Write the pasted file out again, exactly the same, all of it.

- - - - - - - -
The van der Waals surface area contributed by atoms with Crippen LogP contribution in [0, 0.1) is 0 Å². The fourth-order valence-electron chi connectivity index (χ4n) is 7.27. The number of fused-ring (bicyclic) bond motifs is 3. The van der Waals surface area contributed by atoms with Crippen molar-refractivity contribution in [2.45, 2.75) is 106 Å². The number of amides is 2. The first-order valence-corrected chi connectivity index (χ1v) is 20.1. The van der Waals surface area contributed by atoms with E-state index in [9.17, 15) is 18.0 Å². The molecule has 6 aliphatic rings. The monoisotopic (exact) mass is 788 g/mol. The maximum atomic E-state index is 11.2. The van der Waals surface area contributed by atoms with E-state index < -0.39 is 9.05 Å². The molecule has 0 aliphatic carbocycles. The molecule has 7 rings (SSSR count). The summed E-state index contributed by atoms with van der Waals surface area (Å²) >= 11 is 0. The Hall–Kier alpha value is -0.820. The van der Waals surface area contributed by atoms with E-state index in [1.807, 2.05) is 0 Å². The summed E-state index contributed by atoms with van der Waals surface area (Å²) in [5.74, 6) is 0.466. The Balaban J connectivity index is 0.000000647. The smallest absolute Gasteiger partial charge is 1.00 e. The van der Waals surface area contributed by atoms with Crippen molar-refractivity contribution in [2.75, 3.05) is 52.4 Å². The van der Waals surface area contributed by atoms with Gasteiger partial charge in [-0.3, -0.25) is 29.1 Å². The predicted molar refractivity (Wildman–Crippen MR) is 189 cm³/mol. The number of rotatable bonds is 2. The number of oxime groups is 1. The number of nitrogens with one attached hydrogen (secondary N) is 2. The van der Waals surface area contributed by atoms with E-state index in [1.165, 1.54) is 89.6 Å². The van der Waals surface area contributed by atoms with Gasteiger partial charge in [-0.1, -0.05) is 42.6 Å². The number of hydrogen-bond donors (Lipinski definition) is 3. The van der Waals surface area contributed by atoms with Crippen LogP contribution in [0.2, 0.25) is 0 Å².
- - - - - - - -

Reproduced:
The van der Waals surface area contributed by atoms with Crippen LogP contribution in [0, 0.1) is 0 Å². The fourth-order valence-electron chi connectivity index (χ4n) is 7.27. The number of fused-ring (bicyclic) bond motifs is 3. The van der Waals surface area contributed by atoms with Crippen molar-refractivity contribution in [2.45, 2.75) is 106 Å². The number of amides is 2. The first-order valence-corrected chi connectivity index (χ1v) is 20.1. The van der Waals surface area contributed by atoms with E-state index in [9.17, 15) is 18.0 Å². The molecule has 6 aliphatic rings. The monoisotopic (exact) mass is 788 g/mol. The maximum atomic E-state index is 11.2. The van der Waals surface area contributed by atoms with E-state index < -0.39 is 9.05 Å². The molecule has 0 aliphatic carbocycles. The molecule has 7 rings (SSSR count). The summed E-state index contributed by atoms with van der Waals surface area (Å²) >= 11 is 0. The Hall–Kier alpha value is -0.820. The van der Waals surface area contributed by atoms with E-state index in [1.807, 2.05) is 0 Å². The summed E-state index contributed by atoms with van der Waals surface area (Å²) in [5.74, 6) is 0.466. The Balaban J connectivity index is 0.000000647. The smallest absolute Gasteiger partial charge is 1.00 e. The van der Waals surface area contributed by atoms with Crippen molar-refractivity contribution in [2.75, 3.05) is 52.4 Å². The van der Waals surface area contributed by atoms with Gasteiger partial charge in [-0.3, -0.25) is 29.1 Å². The predicted molar refractivity (Wildman–Crippen MR) is 189 cm³/mol. The number of rotatable bonds is 2. The number of oxime groups is 1. The number of nitrogens with one attached hydrogen (secondary N) is 2. The van der Waals surface area contributed by atoms with E-state index in [1.165, 1.54) is 89.6 Å². The van der Waals surface area contributed by atoms with Gasteiger partial charge in [-0.1, -0.05) is 42.6 Å². The number of hydrogen-bond donors (Lipinski definition) is 3. The van der Waals surface area contributed by atoms with Crippen LogP contribution in [0.2, 0.25) is 0 Å².